143.68 Change of
Something completely ordinary is happening in the world of computing and technology. Its something that we chafe at, but largely take for granted. Time and again Apple Computer manages to step a little deeper into the limelight and make the rest of the money grubbing world look like the bunch of amateurs that they are. Thatís not to say that Apple isnít interested in making money. Of course they are. But they fight tooth and nail to devise, dare I repeat the mantra? Crafting Insanely Great Products is Appleís game. The also-rans of the world, notably the likes of Dell and Microsoft, simply take what others have done, run it through a really crappy copier, and slap a cheap label on it.
The publishing division of a sizable telecommunications company is in the process of being sold. The sale isnít really something the parent company wants to do. After all, the division for sale is a cash cow. But the, ahem, bottom line, is that the parent company is deep in debt, courtesy of the mismanagement of a decidedly overpaid, and no longer engaged, chief executive. Yes, the companies involved shall remain nameless.
Raise your hand if you were in any way surprised by Appleís minor revamp of iTunes. If I could see you, I donít imagine Iíd spy too many hands in the air. After all, the problem that Apple was gently combating with its debut of the iTunes Music Store was the fact that so many of us were content to take whatever we could without offering any compensation to those who had created the music in the first place.
How many web browsers do you use? Regularly I mean? I myself have been known to use as many as four. Which one I was using at any given time depended on what I was doing. For example, if I was at work using one of our corporate web sites, there is a good chance I was using Internet Exploder. On the other hand, if I was just engaged in some run-of-the-mill surfing I usually defaulted to OmniWeb.
I'm sad to say that I had a revelation last week. Actually, it would be more appropriate, or more accurate, to say that I was served a revelation. No, before you begin to wonder, there weren't any law enforcement officials involved.
My day job is at a rather large telecommunications company. I'm told the value of the company is upwards of six billion dollars and I find that to be a pretty conservative estimate. Suffice it to say, the company owns a lot of stuff.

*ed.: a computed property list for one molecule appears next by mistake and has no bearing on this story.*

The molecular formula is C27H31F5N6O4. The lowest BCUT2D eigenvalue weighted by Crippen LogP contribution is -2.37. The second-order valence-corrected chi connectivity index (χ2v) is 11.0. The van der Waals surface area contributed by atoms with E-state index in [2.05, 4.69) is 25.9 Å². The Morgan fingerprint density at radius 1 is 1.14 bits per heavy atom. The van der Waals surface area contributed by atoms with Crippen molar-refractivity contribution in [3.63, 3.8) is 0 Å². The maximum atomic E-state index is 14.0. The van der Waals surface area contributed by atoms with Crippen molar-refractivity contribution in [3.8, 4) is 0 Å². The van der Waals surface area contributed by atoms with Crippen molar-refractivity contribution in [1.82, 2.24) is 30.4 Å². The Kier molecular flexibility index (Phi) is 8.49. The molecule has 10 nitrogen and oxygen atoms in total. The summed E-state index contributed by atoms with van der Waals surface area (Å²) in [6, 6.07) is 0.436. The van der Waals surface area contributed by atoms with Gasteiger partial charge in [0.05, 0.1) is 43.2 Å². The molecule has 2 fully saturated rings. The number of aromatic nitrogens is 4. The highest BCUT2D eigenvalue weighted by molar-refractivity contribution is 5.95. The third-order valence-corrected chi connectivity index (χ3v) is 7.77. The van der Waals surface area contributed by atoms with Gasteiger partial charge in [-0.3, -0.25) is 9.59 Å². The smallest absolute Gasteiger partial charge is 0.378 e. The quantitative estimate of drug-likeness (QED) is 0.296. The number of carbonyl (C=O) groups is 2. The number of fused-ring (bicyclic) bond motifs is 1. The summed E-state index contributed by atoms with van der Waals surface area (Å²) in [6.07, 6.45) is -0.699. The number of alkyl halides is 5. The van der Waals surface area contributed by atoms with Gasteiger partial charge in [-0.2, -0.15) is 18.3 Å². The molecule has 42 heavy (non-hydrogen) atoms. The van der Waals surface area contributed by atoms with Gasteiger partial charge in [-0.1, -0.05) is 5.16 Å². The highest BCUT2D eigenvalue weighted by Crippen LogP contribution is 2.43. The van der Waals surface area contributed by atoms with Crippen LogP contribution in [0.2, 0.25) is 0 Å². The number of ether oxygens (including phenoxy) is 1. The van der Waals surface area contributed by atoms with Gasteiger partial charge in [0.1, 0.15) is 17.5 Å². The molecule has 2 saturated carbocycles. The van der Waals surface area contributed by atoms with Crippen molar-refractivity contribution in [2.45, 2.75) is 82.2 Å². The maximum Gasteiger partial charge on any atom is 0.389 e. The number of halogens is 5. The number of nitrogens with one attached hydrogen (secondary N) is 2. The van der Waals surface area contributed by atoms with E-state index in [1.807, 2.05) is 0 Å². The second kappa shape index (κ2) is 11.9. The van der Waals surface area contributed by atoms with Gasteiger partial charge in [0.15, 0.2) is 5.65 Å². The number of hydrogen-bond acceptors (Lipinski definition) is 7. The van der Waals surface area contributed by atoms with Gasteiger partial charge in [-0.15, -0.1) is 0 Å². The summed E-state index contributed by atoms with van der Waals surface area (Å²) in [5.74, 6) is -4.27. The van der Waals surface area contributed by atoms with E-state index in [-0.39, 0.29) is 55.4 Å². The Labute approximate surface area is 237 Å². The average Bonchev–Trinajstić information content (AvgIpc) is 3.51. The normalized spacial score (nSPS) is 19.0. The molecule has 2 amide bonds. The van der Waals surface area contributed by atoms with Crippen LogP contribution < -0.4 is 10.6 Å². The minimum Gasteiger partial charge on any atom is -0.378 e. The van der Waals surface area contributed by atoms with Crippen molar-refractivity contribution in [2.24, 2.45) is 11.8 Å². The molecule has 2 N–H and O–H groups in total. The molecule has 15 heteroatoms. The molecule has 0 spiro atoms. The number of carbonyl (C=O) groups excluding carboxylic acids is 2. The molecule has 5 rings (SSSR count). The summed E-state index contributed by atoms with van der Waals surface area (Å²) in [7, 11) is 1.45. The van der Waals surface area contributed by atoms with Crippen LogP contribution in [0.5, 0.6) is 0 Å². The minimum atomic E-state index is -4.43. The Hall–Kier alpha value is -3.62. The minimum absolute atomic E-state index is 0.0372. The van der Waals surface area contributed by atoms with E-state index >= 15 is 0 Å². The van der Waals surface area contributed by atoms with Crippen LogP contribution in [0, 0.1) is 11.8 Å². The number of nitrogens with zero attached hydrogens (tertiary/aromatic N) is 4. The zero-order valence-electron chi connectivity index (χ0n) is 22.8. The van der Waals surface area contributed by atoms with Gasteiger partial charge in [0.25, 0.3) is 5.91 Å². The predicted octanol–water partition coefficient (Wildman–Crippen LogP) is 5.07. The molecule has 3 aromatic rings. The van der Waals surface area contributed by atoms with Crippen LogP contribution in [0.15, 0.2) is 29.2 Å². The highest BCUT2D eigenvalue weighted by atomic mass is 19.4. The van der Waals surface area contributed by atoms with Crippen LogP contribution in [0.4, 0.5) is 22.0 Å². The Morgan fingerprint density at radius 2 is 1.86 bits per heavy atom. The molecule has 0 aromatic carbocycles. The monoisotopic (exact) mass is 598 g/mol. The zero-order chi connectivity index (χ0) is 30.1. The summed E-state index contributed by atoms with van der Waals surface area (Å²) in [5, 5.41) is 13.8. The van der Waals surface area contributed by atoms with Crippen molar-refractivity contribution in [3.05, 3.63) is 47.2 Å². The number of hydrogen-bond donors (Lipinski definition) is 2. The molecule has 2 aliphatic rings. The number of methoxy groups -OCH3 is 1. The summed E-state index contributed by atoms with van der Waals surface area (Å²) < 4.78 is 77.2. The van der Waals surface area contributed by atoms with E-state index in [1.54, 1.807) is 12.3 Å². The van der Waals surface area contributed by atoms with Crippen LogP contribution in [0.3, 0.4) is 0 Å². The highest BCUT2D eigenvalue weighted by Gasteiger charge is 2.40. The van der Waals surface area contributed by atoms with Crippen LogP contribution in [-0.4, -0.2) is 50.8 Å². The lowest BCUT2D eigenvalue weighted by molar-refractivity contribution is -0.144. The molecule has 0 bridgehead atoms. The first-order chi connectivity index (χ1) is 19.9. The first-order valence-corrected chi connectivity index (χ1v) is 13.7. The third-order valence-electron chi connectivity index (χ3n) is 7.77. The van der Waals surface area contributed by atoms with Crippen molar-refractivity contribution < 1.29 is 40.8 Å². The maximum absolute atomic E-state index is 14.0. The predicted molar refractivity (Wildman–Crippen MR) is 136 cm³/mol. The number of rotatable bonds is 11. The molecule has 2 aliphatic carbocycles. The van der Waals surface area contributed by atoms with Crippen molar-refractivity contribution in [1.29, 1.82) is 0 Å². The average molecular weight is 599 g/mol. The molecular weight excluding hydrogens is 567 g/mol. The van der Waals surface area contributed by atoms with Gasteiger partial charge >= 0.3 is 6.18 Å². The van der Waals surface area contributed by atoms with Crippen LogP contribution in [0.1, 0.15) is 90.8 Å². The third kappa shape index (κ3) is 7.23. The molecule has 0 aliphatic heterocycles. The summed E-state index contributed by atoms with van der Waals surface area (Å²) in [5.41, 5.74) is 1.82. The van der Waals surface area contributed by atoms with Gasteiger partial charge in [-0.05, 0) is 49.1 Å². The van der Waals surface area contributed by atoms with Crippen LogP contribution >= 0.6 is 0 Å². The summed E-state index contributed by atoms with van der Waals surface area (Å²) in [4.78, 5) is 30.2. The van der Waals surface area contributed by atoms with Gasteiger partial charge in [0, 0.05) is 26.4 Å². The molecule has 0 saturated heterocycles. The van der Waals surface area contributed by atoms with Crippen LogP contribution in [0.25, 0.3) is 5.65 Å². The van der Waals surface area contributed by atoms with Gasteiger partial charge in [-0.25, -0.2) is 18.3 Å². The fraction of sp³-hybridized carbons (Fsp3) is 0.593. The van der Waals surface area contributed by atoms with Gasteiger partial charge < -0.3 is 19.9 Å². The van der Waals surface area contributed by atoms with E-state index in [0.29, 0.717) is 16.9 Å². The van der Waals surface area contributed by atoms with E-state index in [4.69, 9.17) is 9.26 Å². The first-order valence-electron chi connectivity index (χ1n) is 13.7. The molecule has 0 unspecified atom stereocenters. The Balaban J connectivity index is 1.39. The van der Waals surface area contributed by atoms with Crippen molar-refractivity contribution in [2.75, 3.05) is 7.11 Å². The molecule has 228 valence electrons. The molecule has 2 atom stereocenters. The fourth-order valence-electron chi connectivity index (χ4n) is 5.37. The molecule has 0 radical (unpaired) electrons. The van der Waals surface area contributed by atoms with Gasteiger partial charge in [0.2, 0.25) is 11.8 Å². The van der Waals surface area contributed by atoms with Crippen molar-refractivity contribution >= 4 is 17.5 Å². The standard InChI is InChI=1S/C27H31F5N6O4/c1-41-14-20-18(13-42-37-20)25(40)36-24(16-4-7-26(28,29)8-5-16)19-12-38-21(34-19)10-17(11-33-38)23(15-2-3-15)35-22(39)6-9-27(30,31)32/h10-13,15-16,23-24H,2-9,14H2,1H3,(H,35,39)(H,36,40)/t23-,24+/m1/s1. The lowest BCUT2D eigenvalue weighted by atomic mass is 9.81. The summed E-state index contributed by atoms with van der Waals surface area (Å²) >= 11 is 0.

After having spent a great deal of quality time using one of Apple's Big AlBooks during the past month, I've managed to figure out how to get the thing to heat up. Under general use it warms up just enough for the casing to be comfortable in your lap on a cool morning. That's about it, generally speaking.
But the Big AlBook has another side to its stunning personality. You might say its the toastier side of the slab. The secret to warming the thing up seems to have something to do with putting the the GPU to good use.
The powers that be at Apple have finally fessed up and acknowledged that something will finally be forthcoming from 1 Infinite loop. That doesn't necessarily mean that anything more significant than a new iPod or iTunes release will be announced next week. But then, smart money is bet on Apple coming up with something a bit more thrilling than that.
How is it that we collectively choose to forsake something we're very fond of, that is rather expensive, and has nothing wrong with it?
All of the reviews of the Big AlBook that have cropped up on the internet have pretty much agreed on a number of issues. Everyone raves about how cool it is, how quiet it is, and so forth. I think its time someone burst this bubble. I swear, if I didn't know better I'd say the iSteven P. himself had managed to extend his reality distortion field across the internet and managed to snowball everyone.
So, here it is. An honest, objective, and brief review from someone who has gotten to spend some quality time with the anodized aluminum shell topping his lap.
Its a tough time to be investing resources in the technology sector. Even if there was a huge, growing market space, there is more than enough competition to go around. Even worse, there are more than enough enemies out there who will take advantage of every opportunity, fair and unfair, to beat you down and stand higher upon the bones of your accomplishments. One would think that anyone with a clue, or who might have at least heard of the board game, wouldn't strive to pass any more ammunition to one's competitors than they already have.